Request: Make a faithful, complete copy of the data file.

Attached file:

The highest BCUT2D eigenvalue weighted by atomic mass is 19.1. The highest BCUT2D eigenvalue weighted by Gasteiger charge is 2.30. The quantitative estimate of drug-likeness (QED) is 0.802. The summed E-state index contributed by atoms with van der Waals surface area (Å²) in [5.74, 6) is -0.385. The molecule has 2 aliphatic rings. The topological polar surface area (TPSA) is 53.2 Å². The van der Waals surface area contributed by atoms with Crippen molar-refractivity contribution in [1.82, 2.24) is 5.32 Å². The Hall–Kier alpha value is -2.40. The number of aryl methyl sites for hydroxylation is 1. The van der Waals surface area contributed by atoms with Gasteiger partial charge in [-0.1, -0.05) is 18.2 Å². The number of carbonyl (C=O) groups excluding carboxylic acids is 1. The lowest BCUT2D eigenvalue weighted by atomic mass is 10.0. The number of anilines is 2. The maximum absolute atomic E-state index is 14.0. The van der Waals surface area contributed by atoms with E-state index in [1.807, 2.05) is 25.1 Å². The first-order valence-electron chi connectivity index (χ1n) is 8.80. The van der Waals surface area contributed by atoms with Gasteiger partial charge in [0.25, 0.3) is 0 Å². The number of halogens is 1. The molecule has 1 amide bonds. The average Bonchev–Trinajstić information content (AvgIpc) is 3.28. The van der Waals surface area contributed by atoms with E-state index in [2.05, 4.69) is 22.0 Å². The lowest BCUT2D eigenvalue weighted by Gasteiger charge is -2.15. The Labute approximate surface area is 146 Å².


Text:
The highest BCUT2D eigenvalue weighted by atomic mass is 19.1. The highest BCUT2D eigenvalue weighted by Gasteiger charge is 2.30. The quantitative estimate of drug-likeness (QED) is 0.802. The summed E-state index contributed by atoms with van der Waals surface area (Å²) in [5.74, 6) is -0.385. The molecule has 2 aliphatic rings. The topological polar surface area (TPSA) is 53.2 Å². The van der Waals surface area contributed by atoms with Crippen molar-refractivity contribution in [1.82, 2.24) is 5.32 Å². The Hall–Kier alpha value is -2.40. The number of aryl methyl sites for hydroxylation is 1. The van der Waals surface area contributed by atoms with Gasteiger partial charge in [-0.1, -0.05) is 18.2 Å². The number of carbonyl (C=O) groups excluding carboxylic acids is 1. The lowest BCUT2D eigenvalue weighted by atomic mass is 10.0. The number of anilines is 2. The maximum absolute atomic E-state index is 14.0. The van der Waals surface area contributed by atoms with E-state index in [1.807, 2.05) is 25.1 Å². The first-order valence-electron chi connectivity index (χ1n) is 8.80. The van der Waals surface area contributed by atoms with Gasteiger partial charge in [0.25, 0.3) is 0 Å². The number of halogens is 1. The molecule has 1 amide bonds. The average Bonchev–Trinajstić information content (AvgIpc) is 3.28. The van der Waals surface area contributed by atoms with E-state index in [2.05, 4.69) is 22.0 Å². The lowest BCUT2D eigenvalue weighted by Gasteiger charge is -2.15. The Labute approximate surface area is 146 Å².